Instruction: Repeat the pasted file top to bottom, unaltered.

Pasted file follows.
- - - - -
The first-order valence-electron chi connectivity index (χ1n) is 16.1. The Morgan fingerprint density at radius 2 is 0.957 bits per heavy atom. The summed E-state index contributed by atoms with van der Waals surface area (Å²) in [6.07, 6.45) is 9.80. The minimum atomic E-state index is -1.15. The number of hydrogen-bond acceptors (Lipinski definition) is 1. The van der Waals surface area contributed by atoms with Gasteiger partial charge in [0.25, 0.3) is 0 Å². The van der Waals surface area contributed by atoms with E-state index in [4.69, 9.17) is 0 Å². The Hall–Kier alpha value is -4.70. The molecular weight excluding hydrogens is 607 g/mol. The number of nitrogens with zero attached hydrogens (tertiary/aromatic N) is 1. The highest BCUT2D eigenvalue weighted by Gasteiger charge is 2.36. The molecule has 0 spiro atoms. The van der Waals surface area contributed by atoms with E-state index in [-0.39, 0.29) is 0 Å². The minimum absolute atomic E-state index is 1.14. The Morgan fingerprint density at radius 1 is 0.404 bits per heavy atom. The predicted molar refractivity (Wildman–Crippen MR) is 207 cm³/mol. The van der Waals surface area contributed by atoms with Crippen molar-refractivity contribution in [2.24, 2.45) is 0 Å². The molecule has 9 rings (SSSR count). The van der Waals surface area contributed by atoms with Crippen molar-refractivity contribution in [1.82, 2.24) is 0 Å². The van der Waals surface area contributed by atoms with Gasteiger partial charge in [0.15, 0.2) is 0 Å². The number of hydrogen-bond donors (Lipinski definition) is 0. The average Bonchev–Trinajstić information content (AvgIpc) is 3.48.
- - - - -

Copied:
The first-order valence-electron chi connectivity index (χ1n) is 16.1. The Morgan fingerprint density at radius 2 is 0.957 bits per heavy atom. The summed E-state index contributed by atoms with van der Waals surface area (Å²) in [6.07, 6.45) is 9.80. The minimum atomic E-state index is -1.15. The number of hydrogen-bond acceptors (Lipinski definition) is 1. The van der Waals surface area contributed by atoms with Gasteiger partial charge in [0.25, 0.3) is 0 Å². The van der Waals surface area contributed by atoms with E-state index in [4.69, 9.17) is 0 Å². The Hall–Kier alpha value is -4.70. The molecular weight excluding hydrogens is 607 g/mol. The number of nitrogens with zero attached hydrogens (tertiary/aromatic N) is 1. The highest BCUT2D eigenvalue weighted by Gasteiger charge is 2.36. The molecule has 0 spiro atoms. The van der Waals surface area contributed by atoms with E-state index in [-0.39, 0.29) is 0 Å². The minimum absolute atomic E-state index is 1.14. The Morgan fingerprint density at radius 1 is 0.404 bits per heavy atom. The predicted molar refractivity (Wildman–Crippen MR) is 207 cm³/mol. The van der Waals surface area contributed by atoms with Crippen molar-refractivity contribution in [2.24, 2.45) is 0 Å². The molecule has 9 rings (SSSR count). The van der Waals surface area contributed by atoms with Crippen molar-refractivity contribution in [1.82, 2.24) is 0 Å². The van der Waals surface area contributed by atoms with Gasteiger partial charge in [0.15, 0.2) is 0 Å². The number of hydrogen-bond donors (Lipinski definition) is 0. The average Bonchev–Trinajstić information content (AvgIpc) is 3.48.